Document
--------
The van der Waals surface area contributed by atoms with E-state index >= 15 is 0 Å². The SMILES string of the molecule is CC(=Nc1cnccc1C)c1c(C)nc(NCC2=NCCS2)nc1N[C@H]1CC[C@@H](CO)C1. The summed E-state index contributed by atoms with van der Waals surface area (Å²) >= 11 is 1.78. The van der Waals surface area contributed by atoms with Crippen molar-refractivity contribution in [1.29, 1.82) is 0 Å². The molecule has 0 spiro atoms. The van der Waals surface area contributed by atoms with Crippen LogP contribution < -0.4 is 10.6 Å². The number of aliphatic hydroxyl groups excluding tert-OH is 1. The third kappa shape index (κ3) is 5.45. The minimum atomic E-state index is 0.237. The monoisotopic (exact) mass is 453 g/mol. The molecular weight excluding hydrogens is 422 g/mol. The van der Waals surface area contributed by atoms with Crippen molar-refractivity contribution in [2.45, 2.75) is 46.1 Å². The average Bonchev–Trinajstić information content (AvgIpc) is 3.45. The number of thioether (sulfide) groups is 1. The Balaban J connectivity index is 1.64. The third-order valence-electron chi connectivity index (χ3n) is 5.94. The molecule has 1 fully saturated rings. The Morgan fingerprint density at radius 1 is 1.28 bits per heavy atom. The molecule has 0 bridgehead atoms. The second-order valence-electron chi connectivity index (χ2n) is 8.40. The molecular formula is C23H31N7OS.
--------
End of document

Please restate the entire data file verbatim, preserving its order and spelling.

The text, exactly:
The van der Waals surface area contributed by atoms with E-state index >= 15 is 0 Å². The SMILES string of the molecule is CC(=Nc1cnccc1C)c1c(C)nc(NCC2=NCCS2)nc1N[C@H]1CC[C@@H](CO)C1. The summed E-state index contributed by atoms with van der Waals surface area (Å²) >= 11 is 1.78. The van der Waals surface area contributed by atoms with Crippen molar-refractivity contribution in [1.29, 1.82) is 0 Å². The molecule has 0 spiro atoms. The van der Waals surface area contributed by atoms with Crippen LogP contribution < -0.4 is 10.6 Å². The number of aliphatic hydroxyl groups excluding tert-OH is 1. The third kappa shape index (κ3) is 5.45. The minimum atomic E-state index is 0.237. The monoisotopic (exact) mass is 453 g/mol. The molecular weight excluding hydrogens is 422 g/mol. The van der Waals surface area contributed by atoms with Crippen molar-refractivity contribution in [2.45, 2.75) is 46.1 Å². The average Bonchev–Trinajstić information content (AvgIpc) is 3.45. The number of thioether (sulfide) groups is 1. The Balaban J connectivity index is 1.64. The third-order valence-electron chi connectivity index (χ3n) is 5.94. The molecule has 1 fully saturated rings. The Morgan fingerprint density at radius 1 is 1.28 bits per heavy atom. The molecule has 0 bridgehead atoms. The second-order valence-electron chi connectivity index (χ2n) is 8.40. The molecular formula is C23H31N7OS.